Monday, 18 October 2010

Wandering around Paris

As I mentioned earlier, I spent a few weeks in France recently. I didn't especially go looking for textile-related things, but they seemed to find me, as they usually do.

One place we always visit in Paris is Hotel des Invalides. It's not so much that we have a passion for Napoleon's tomb, although that is pretty impressive. But the accompanying museum calls us back every time. It's the only museum I've ever visited which has medieval armour shoved casually into piles - here a stack of pikes, there some mail, over here a collection of helmets glaring fiercely at passers-by. And cannons of every description guard the central cloister. They do have more formal exhibition spaces too, of course, but the casualness of quantity grabs me every time. This time, we visited their excellent WWI and WWII exhibitions, which we'd previously missed. They have a chronological pathway you can follow, beginning with late nineteenth century exhibits, or you can amble about in your own order.

I was fascinated by the military uniforms. Many of them were surprisingly stylish for something that was essentially utilitarian. It's always hard to take good photos and most of my shots were for my own interest, but here's a page's uniform from the late 19th century.
All that work, so you had someone to fetch your drinks and take off your boots! The fact that armies had pages is itself an interesting comment on how warfare was waged in those far-off days.

And here is the embroidered traycloth for Marechal Petain's guards. Not, I gather, for the Marshall Himself but for the chaps detailed to look after him. The mind boggles.

We quilters know a lot about commemorative fabrics, but did you know there was fabric made commemorating the end of WWII? Here is a Victory dress, made in France just after peace was declared in Europe. I'm not sure if it was ever worn, and I can't somehow see it as the height of fashion, even in those times, but someone went to the trouble of making it.

Another place we go back to again and again is the Louvre. This museum is just the most brilliant place, and one of my favourite places in all the world. It's vitally important that you have A Plan when you go there, partly because it's huge, and partly because you can get sidetracked so easily from the things you wanted to see. Our plan this time was to have a third try at the Egyptian, Greek and Etruscan antiquities, which have been unavailable each time we've visited the Louvre. Just unlucky, I guess. This time we were in luck, and they were on display in the fullness of their glory. All of them. They have a lot. Many happy hours could be spent looking at them, more happy hours than we actually had, to do them justice. But we tried.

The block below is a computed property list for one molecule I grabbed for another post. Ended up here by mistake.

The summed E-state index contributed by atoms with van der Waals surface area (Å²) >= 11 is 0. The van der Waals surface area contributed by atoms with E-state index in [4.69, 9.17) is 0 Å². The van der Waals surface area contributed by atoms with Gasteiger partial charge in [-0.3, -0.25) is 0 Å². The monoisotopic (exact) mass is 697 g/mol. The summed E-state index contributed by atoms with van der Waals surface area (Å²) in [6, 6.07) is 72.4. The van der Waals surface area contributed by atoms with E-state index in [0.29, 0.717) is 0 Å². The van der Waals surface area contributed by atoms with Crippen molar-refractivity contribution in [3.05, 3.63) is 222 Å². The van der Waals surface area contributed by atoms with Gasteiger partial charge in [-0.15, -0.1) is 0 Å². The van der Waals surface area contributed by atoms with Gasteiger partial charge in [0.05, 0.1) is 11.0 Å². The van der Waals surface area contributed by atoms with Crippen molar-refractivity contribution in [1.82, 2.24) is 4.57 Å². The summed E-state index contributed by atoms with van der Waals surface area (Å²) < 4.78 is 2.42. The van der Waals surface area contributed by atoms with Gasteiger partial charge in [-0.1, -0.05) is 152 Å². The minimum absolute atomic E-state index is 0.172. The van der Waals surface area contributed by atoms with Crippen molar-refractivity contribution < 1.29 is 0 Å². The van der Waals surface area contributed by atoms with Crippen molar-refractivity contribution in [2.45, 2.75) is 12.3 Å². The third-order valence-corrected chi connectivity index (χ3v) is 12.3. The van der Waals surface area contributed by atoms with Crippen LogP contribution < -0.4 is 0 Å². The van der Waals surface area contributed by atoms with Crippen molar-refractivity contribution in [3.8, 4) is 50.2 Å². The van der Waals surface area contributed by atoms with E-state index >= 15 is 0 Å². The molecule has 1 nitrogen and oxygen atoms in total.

See this fabric? Ordinary looking, you think? A simple tabby weave linen, with a twisted fringe. It's from the 20th Dynasty in Egypt, so we're talking about 1100BCE. About three thousand years old. Pretty amazing for a medium that is generally considered ephemeral. I guess most of us who work in textiles are accustomed to the idea that what we make won't last forever and, let's face it, it's probably won't survive for three thousand years. This isn't the only example of Very Old Textiles in the Louvre - they have quite a lot of ancient Egyptian textiles.

Like this dress. It's very simple, but those lines across it are actually pleats, which I guess are what allows the wearer to put it on and to move once they have it on! This dress was discovered at Assyut, in middle Egypt, and dates to the Middle Kingdom.  That's about 2055-1650BCE, so this garment is anything from three and a half to four thousand years old. The middle Egyptian excavation I went on (twenty years ago now!) found a similar dress, which was dated to the end of the Old Kingdom-early First Intermediate Period - so that's about twenty years older than the oldest date for this dress. Styles didn't change much, so Egyptian women were clearly not fashion victims, out in the boondocks of civilisation, anyway.

And then there's the jewellery. No, not the flashy gold stuff - this is more your everyday dress wear. These ones date to the Middle Kingdom - three and half to four thousand years old.
These ones are New Kingdom - three to three and a half thousand years old:

And this beautiful beaded curtain is positively new - it's from the Late Period, so only about two and a half thousand years old.
And all that was just the beginning of the trip. I may share more later...

1 comment:

kaite said...

Nola, beautiful examples of very ancient textiles and beadwork, but what i'm surprised at is how designs have not changed radically in all that time, and of course how well preserved those pieces are.